Announcing Stack Overflow Documentation

We started with Q&A. Technical documentation is next, and we need your help.

Whether you're a beginner or an experienced developer, you can contribute.

Sign up and start helping → Learn more about Documentation →

I am running a winforms application with elevated user rights (emulated Run As as a different domain administrator account), however I want to start a sub process of opening a webbrowser to a URL with the currently logged on user rights as opposed to elevated rights without having to prompt them for their password and logon information so it properly handshakes NTLM with the currently logged on user permissions.

I have tried something like:

// I have the USER NAME, this is not the issue
// I have the Domain, this is not the issue

// I need to grab the Password from the currently logged on user 
// without prompting for it

System.Security.SecureString oPass = new System.Security.SecureString();
   , this.oConfiguration.WrappersURL
   , this.WindowsUserID
   , oPass
   , this.DomainName

..but I am not quite sure how to grab the user's password. Any ideas of how to reduce rights of the spawned process to the logged on user that is W7 and XP compatible?

share|improve this question
is this web or windows application..? have you looked at trying this string userName = System.Security.Principal.WindowsIdentity.GetCurrent().Name; – MethodMan Mar 19 '13 at 21:17
You will not be able to get user's password - i.e. because it it is not stored anywhere... Can you please clarify if "elevated" means "different user with admin rights" or "same admin user, but with elevated rights (due to UAC)" – Alexei Levenkov Mar 19 '13 at 21:28
Application is running as a different local administrative user account with admin rights, and I want to spawn a process using the currently logged on user account. – Dave Mar 20 '13 at 15:50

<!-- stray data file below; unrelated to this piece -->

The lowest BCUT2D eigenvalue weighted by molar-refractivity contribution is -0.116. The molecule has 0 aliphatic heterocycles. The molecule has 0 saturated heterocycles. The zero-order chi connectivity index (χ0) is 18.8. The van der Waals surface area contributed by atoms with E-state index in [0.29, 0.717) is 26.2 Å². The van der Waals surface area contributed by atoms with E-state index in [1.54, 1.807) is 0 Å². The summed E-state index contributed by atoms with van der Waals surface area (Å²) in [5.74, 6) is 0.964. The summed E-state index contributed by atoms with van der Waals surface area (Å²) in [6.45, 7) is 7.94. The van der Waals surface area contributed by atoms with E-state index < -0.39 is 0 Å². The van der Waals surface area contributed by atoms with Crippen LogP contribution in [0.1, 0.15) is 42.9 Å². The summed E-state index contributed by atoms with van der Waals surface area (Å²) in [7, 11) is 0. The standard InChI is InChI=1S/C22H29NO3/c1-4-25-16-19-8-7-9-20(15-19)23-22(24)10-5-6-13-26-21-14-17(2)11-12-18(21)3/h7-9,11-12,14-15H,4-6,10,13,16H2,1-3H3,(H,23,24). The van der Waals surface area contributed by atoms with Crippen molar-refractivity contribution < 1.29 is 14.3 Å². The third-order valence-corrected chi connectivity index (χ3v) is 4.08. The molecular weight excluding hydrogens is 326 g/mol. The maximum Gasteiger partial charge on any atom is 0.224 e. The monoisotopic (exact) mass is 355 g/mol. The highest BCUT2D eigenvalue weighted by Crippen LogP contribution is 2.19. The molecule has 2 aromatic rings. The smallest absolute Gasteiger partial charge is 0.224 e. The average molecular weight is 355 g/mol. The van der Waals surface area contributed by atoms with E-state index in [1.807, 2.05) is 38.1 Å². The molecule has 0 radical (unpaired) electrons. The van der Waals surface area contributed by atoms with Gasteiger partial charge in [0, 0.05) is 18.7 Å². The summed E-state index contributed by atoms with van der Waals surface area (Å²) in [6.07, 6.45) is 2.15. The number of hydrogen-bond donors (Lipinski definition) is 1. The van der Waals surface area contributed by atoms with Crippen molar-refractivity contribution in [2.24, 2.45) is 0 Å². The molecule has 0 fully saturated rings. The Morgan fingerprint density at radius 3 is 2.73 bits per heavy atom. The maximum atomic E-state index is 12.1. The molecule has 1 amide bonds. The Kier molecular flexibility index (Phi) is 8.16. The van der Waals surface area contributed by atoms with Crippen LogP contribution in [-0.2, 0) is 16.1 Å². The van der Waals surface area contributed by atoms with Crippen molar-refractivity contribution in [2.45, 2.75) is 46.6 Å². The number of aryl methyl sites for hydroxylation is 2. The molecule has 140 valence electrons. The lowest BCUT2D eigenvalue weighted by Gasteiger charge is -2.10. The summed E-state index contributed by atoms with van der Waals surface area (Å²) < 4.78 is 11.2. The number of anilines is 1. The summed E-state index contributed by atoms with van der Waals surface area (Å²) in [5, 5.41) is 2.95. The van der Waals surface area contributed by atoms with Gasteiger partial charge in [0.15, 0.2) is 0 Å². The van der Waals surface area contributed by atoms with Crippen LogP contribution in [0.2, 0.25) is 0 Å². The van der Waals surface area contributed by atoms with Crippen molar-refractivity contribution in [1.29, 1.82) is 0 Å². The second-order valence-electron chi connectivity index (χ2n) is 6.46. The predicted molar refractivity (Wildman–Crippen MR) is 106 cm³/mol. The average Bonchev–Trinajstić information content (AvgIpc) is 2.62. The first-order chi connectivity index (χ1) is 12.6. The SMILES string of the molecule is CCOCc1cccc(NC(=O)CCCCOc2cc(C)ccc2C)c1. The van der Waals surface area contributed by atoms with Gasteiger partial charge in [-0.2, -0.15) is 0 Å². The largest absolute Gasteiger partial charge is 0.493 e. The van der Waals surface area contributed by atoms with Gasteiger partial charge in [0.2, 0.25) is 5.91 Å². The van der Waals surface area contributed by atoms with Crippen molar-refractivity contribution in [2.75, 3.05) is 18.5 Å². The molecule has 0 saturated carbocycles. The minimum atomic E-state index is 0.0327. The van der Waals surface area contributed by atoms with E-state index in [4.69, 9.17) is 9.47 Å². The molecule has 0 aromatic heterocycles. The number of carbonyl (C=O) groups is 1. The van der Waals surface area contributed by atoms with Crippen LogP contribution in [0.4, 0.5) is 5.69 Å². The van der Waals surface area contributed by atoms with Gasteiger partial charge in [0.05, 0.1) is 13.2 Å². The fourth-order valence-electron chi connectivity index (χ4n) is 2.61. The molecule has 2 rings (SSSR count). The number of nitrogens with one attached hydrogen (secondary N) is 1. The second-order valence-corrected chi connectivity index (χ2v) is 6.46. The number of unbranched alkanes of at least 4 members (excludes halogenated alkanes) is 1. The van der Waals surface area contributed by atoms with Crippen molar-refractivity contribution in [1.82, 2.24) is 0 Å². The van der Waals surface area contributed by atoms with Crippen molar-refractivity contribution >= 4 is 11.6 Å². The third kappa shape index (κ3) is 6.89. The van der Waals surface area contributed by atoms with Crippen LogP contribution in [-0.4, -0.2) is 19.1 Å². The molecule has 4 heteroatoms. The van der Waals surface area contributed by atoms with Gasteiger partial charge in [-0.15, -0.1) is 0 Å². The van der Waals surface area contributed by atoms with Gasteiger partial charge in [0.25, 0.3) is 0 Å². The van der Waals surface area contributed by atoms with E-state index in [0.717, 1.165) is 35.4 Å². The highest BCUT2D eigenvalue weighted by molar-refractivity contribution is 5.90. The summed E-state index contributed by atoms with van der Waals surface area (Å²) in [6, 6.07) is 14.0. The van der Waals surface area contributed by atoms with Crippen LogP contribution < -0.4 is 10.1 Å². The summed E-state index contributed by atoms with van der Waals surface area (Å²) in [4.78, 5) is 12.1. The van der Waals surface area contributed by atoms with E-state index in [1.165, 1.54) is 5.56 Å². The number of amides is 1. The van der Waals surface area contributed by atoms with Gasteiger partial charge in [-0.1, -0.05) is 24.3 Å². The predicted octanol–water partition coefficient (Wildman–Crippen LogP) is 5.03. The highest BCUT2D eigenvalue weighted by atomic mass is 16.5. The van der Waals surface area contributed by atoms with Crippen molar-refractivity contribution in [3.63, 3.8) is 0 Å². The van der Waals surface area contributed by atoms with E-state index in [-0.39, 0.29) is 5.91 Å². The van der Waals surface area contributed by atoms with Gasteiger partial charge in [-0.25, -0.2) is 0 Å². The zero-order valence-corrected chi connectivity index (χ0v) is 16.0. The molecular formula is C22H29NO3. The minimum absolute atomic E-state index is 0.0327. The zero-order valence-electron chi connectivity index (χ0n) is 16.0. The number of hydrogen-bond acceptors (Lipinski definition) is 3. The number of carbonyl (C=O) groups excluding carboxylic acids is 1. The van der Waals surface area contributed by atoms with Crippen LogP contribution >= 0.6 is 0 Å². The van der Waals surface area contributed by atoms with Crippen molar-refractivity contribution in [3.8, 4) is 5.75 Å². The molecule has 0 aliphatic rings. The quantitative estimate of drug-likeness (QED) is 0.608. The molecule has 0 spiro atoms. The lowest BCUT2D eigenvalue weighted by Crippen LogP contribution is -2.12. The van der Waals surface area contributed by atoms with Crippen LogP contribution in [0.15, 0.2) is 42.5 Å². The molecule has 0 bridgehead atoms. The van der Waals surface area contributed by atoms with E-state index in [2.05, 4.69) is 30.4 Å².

Are you familiar with SSPI if not I would recommend trying to implement something using that ..also I did something similar to what's on this site it's too much code to post but you can look at it and try it as well codinghorror.com/blog/2004/11/… the only other option would be to do Impersonation and if you are wanting to track the user..user this var userNameSplit = System.Security.Principal.WindowsIdentity.GetCurrent().Name.Split('\\'); to store the current user prior to calling Impersonate functionality does that make sense – MethodMan Mar 20 '13 at 18:12
possible duplicate of How do you de-elevate privileges for a child process – David Heffernan Mar 20 '13 at 19:10

Get the current user and start it this way:

ProcessStartInfo startInfo = new ProcessStartInfo();
startInfo.UserName = System.Security.Principal.WindowsIdentity.GetCurrent().Name;
share|improve this answer
I have the identity, I just need to spoof the password – Dave Mar 20 '13 at 17:53

You want to get the DomainName and UserName do the following


var userNameSplit = System.Security.Principal.WindowsIdentity.GetCurrent().Name.Split('\\');
var userDomain = userNameSplit[0];
var userName = userNameSplit[1];
share|improve this answer
No i have the username and domain name, just not the user password – Dave Mar 20 '13 at 17:53
you would not know the users password sounds like you may still need to prompt for user password..Let me check something on my end I've done something like this before I will update my answer in a few let me find my code that I used a few months back to do the same thing – MethodMan Mar 20 '13 at 18:04
In my original question, I specifically said, ..."without having to prompt them for their password and logon information". – Dave Oct 27 '13 at 21:42
up vote 0 down vote accepted

It appears there is not a way to do this in windows, so I ended up working around this dilemma by doing the following:

  1. Spawn a controller process under the current user.
  2. Spawn the task process under the currently logged in user.
  3. Spawn another task process and elevate it's rights to an administrative account.
  4. Use the controller process to manage/signal the two task processes (which are identical except for credentials).
  5. In some cases have the user process initialize running a program application, then have the administrative task direct that applications work.

Ugly, hackish, and a bit convoluted but such is enterprise security :D

share|improve this answer

Your Answer


By posting your answer, you agree to the privacy policy and terms of service.

Not the answer you're looking for? Browse other questions tagged or ask your own question.